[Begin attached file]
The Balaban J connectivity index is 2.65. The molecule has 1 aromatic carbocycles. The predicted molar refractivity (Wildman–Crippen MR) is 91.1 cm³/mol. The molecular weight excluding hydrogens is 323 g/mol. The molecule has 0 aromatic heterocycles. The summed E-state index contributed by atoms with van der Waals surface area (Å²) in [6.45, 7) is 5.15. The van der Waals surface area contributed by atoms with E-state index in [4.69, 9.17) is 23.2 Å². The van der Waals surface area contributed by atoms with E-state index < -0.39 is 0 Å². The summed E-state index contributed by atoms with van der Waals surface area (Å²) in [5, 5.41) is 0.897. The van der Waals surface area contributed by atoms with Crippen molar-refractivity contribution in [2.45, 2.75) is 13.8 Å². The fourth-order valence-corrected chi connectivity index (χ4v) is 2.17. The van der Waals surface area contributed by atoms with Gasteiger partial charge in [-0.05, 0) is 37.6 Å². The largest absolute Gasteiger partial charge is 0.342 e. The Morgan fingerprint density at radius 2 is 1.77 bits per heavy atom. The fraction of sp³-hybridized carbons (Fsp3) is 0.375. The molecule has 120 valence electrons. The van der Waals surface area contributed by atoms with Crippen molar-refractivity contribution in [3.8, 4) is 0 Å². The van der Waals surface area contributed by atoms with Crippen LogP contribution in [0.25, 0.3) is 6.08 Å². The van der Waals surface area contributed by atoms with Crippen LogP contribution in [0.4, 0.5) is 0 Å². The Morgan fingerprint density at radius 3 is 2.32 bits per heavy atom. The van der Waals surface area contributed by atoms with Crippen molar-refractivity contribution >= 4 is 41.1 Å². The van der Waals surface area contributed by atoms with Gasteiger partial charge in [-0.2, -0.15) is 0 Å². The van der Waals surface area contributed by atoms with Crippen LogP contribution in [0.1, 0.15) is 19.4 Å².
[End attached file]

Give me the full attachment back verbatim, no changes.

The Balaban J connectivity index is 2.65. The molecule has 1 aromatic carbocycles. The predicted molar refractivity (Wildman–Crippen MR) is 91.1 cm³/mol. The molecular weight excluding hydrogens is 323 g/mol. The molecule has 0 aromatic heterocycles. The summed E-state index contributed by atoms with van der Waals surface area (Å²) in [6.45, 7) is 5.15. The van der Waals surface area contributed by atoms with E-state index in [4.69, 9.17) is 23.2 Å². The van der Waals surface area contributed by atoms with E-state index < -0.39 is 0 Å². The summed E-state index contributed by atoms with van der Waals surface area (Å²) in [5, 5.41) is 0.897. The van der Waals surface area contributed by atoms with Crippen molar-refractivity contribution in [2.45, 2.75) is 13.8 Å². The fourth-order valence-corrected chi connectivity index (χ4v) is 2.17. The van der Waals surface area contributed by atoms with Gasteiger partial charge in [-0.05, 0) is 37.6 Å². The largest absolute Gasteiger partial charge is 0.342 e. The Morgan fingerprint density at radius 2 is 1.77 bits per heavy atom. The fraction of sp³-hybridized carbons (Fsp3) is 0.375. The molecule has 120 valence electrons. The van der Waals surface area contributed by atoms with Crippen molar-refractivity contribution in [3.8, 4) is 0 Å². The van der Waals surface area contributed by atoms with Crippen LogP contribution in [0.25, 0.3) is 6.08 Å². The van der Waals surface area contributed by atoms with Crippen LogP contribution in [0.4, 0.5) is 0 Å². The Morgan fingerprint density at radius 3 is 2.32 bits per heavy atom. The van der Waals surface area contributed by atoms with Crippen molar-refractivity contribution >= 4 is 41.1 Å². The van der Waals surface area contributed by atoms with Gasteiger partial charge in [-0.2, -0.15) is 0 Å². The van der Waals surface area contributed by atoms with Crippen LogP contribution in [0.1, 0.15) is 19.4 Å².